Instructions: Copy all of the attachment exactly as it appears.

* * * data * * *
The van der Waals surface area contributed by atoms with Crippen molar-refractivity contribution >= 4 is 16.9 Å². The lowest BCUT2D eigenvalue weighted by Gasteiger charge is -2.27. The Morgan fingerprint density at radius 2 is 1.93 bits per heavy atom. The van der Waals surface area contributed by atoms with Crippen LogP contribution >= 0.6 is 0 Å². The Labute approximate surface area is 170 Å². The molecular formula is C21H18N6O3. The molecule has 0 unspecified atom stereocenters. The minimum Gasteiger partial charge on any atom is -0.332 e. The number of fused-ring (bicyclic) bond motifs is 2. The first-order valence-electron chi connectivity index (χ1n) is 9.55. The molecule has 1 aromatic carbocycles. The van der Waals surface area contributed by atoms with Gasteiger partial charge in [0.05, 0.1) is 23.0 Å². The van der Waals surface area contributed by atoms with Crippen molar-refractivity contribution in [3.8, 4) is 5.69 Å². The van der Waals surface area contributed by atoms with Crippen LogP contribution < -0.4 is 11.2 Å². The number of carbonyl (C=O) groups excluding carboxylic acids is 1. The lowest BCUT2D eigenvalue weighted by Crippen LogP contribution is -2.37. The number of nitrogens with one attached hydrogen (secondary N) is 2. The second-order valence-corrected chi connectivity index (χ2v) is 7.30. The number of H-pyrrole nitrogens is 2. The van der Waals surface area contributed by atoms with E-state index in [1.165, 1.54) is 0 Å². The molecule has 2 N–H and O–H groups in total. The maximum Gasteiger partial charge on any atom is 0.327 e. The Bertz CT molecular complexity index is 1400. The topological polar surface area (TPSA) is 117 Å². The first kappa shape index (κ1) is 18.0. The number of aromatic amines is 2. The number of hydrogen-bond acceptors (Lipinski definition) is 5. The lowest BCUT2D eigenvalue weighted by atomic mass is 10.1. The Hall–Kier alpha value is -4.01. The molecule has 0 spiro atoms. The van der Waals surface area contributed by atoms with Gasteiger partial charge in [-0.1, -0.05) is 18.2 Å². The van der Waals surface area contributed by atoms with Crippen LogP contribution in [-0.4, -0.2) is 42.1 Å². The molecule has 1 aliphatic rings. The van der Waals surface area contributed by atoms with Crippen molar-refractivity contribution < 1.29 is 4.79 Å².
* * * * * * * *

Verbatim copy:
The van der Waals surface area contributed by atoms with Crippen molar-refractivity contribution >= 4 is 16.9 Å². The lowest BCUT2D eigenvalue weighted by Gasteiger charge is -2.27. The Morgan fingerprint density at radius 2 is 1.93 bits per heavy atom. The van der Waals surface area contributed by atoms with Crippen LogP contribution >= 0.6 is 0 Å². The Labute approximate surface area is 170 Å². The molecular formula is C21H18N6O3. The molecule has 0 unspecified atom stereocenters. The minimum Gasteiger partial charge on any atom is -0.332 e. The number of fused-ring (bicyclic) bond motifs is 2. The first-order valence-electron chi connectivity index (χ1n) is 9.55. The molecule has 1 aromatic carbocycles. The van der Waals surface area contributed by atoms with Gasteiger partial charge in [0.05, 0.1) is 23.0 Å². The van der Waals surface area contributed by atoms with Crippen molar-refractivity contribution in [3.8, 4) is 5.69 Å². The van der Waals surface area contributed by atoms with Crippen LogP contribution < -0.4 is 11.2 Å². The number of carbonyl (C=O) groups excluding carboxylic acids is 1. The lowest BCUT2D eigenvalue weighted by Crippen LogP contribution is -2.37. The number of nitrogens with one attached hydrogen (secondary N) is 2. The second-order valence-corrected chi connectivity index (χ2v) is 7.30. The number of H-pyrrole nitrogens is 2. The van der Waals surface area contributed by atoms with E-state index in [1.165, 1.54) is 0 Å². The molecule has 2 N–H and O–H groups in total. The maximum Gasteiger partial charge on any atom is 0.327 e. The Bertz CT molecular complexity index is 1400. The topological polar surface area (TPSA) is 117 Å². The first kappa shape index (κ1) is 18.0. The number of aromatic amines is 2. The number of hydrogen-bond acceptors (Lipinski definition) is 5. The lowest BCUT2D eigenvalue weighted by atomic mass is 10.1. The Hall–Kier alpha value is -4.01. The molecule has 0 spiro atoms. The van der Waals surface area contributed by atoms with Gasteiger partial charge in [-0.1, -0.05) is 18.2 Å². The van der Waals surface area contributed by atoms with Crippen LogP contribution in [-0.4, -0.2) is 42.1 Å². The molecule has 1 aliphatic rings. The van der Waals surface area contributed by atoms with Crippen molar-refractivity contribution < 1.29 is 4.79 Å².